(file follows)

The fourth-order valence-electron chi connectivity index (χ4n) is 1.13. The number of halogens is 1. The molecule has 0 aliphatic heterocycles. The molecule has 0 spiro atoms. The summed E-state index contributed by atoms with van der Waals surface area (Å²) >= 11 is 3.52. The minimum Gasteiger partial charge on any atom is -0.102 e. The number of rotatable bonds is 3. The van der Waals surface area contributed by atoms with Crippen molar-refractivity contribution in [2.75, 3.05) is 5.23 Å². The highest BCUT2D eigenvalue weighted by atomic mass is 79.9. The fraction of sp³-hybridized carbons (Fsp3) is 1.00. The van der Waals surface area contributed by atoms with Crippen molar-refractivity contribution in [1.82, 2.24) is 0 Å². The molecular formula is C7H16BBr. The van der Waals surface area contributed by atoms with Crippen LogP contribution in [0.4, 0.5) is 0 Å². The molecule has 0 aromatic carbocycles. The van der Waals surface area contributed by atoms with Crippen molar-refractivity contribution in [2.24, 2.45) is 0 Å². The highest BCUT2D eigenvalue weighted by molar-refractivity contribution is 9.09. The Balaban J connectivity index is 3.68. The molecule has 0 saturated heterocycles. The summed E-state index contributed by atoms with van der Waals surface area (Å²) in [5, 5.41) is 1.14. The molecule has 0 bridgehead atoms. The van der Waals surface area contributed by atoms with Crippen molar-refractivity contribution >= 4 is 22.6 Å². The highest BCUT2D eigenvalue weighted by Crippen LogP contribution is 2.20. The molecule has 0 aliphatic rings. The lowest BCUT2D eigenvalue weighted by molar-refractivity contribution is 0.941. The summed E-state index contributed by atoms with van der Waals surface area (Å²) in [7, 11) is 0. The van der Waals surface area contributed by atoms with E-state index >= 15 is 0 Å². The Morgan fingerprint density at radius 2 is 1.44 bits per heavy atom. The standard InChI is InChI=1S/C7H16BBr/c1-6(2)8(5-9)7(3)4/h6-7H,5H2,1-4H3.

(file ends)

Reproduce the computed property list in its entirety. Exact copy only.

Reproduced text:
The fourth-order valence-electron chi connectivity index (χ4n) is 1.13. The number of halogens is 1. The molecule has 0 aliphatic heterocycles. The molecule has 0 spiro atoms. The summed E-state index contributed by atoms with van der Waals surface area (Å²) >= 11 is 3.52. The minimum Gasteiger partial charge on any atom is -0.102 e. The number of rotatable bonds is 3. The van der Waals surface area contributed by atoms with Crippen molar-refractivity contribution in [2.75, 3.05) is 5.23 Å². The highest BCUT2D eigenvalue weighted by atomic mass is 79.9. The fraction of sp³-hybridized carbons (Fsp3) is 1.00. The van der Waals surface area contributed by atoms with Crippen molar-refractivity contribution in [1.82, 2.24) is 0 Å². The molecular formula is C7H16BBr. The van der Waals surface area contributed by atoms with Crippen LogP contribution in [0.4, 0.5) is 0 Å². The molecule has 0 aromatic carbocycles. The van der Waals surface area contributed by atoms with Crippen molar-refractivity contribution in [2.24, 2.45) is 0 Å². The highest BCUT2D eigenvalue weighted by molar-refractivity contribution is 9.09. The Balaban J connectivity index is 3.68. The molecule has 0 saturated heterocycles. The summed E-state index contributed by atoms with van der Waals surface area (Å²) in [5, 5.41) is 1.14. The molecule has 0 bridgehead atoms. The van der Waals surface area contributed by atoms with Crippen molar-refractivity contribution >= 4 is 22.6 Å². The highest BCUT2D eigenvalue weighted by Crippen LogP contribution is 2.20. The molecule has 0 aliphatic rings. The lowest BCUT2D eigenvalue weighted by molar-refractivity contribution is 0.941. The summed E-state index contributed by atoms with van der Waals surface area (Å²) in [7, 11) is 0. The van der Waals surface area contributed by atoms with E-state index >= 15 is 0 Å². The Morgan fingerprint density at radius 2 is 1.44 bits per heavy atom. The standard InChI is InChI=1S/C7H16BBr/c1-6(2)8(5-9)7(3)4/h6-7H,5H2,1-4H3.